Fig. 1
figure 1

Pedigree of the familial patients with PMAH. Arrow: proband

Methods

Clinical samples

All procedures were performed in accordance with the relevant guidelines and regulations. Written informed consent for genetic studies was obtained prior to initiating this study in agreement with protocols approved by the institutional review board at the General Hospital of the People’s Liberation Army. This research was reviewed and approved by the ethics committee of General Hospital of the People’s Liberation Army. Adrenal nodule samples from patients with familial and sporadic PMAH were collected after surgery. Normal control tissues were collected from the nontumour region of patients with large adrenal lipomas; this region was located ≥2 cm from the lipoma after surgery. Moreover, computed tomography (CT) imaging and haematoxylin and eosin (H&E) staining were employed to identify the characteristics of nodular hyperplasia. For CT analysis, the images were reviewed by two experienced observers who arrived at a consensus. The imaging characteristics were recorded. For H&E staining, all surgical specimens were fixed with 10% buffered formaldehyde and routinely processed for histologic diagnosis. The tumour histology was independently confirmed by 2 pathologists (Fig. 2). On the basis of the pathological diagnosis correction, 3 to 5 tissue pieces of approximately 3 mm3 according to the size of the lesion were cut and put into a 1 ml Eppendorf (EP) tube. The samples were snap frozen in liquid nitrogen immediately after resection and stored at − 80 °C until RNA extraction. We used one sample for whole-genome sequencing and another sample for microRNA profile screening.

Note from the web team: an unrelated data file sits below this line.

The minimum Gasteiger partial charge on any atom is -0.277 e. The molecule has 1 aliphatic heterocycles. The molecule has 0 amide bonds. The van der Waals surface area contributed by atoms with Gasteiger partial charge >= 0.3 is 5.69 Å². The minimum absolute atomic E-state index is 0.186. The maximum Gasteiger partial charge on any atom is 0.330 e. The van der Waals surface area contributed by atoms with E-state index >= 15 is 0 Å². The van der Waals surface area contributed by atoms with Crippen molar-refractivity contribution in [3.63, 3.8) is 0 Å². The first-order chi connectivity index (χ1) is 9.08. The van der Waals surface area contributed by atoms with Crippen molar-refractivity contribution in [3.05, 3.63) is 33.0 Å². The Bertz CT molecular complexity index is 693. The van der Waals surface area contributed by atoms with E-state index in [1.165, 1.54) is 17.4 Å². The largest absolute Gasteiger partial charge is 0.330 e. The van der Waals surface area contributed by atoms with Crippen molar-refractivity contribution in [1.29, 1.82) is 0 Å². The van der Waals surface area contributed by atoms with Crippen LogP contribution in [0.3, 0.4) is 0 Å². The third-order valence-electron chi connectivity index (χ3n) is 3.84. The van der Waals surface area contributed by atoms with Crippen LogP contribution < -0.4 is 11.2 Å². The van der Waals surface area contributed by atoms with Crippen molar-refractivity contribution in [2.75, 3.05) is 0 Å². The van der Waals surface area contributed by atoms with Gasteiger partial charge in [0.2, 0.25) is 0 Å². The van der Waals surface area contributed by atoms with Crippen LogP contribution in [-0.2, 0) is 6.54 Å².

Fig. 2
figure 2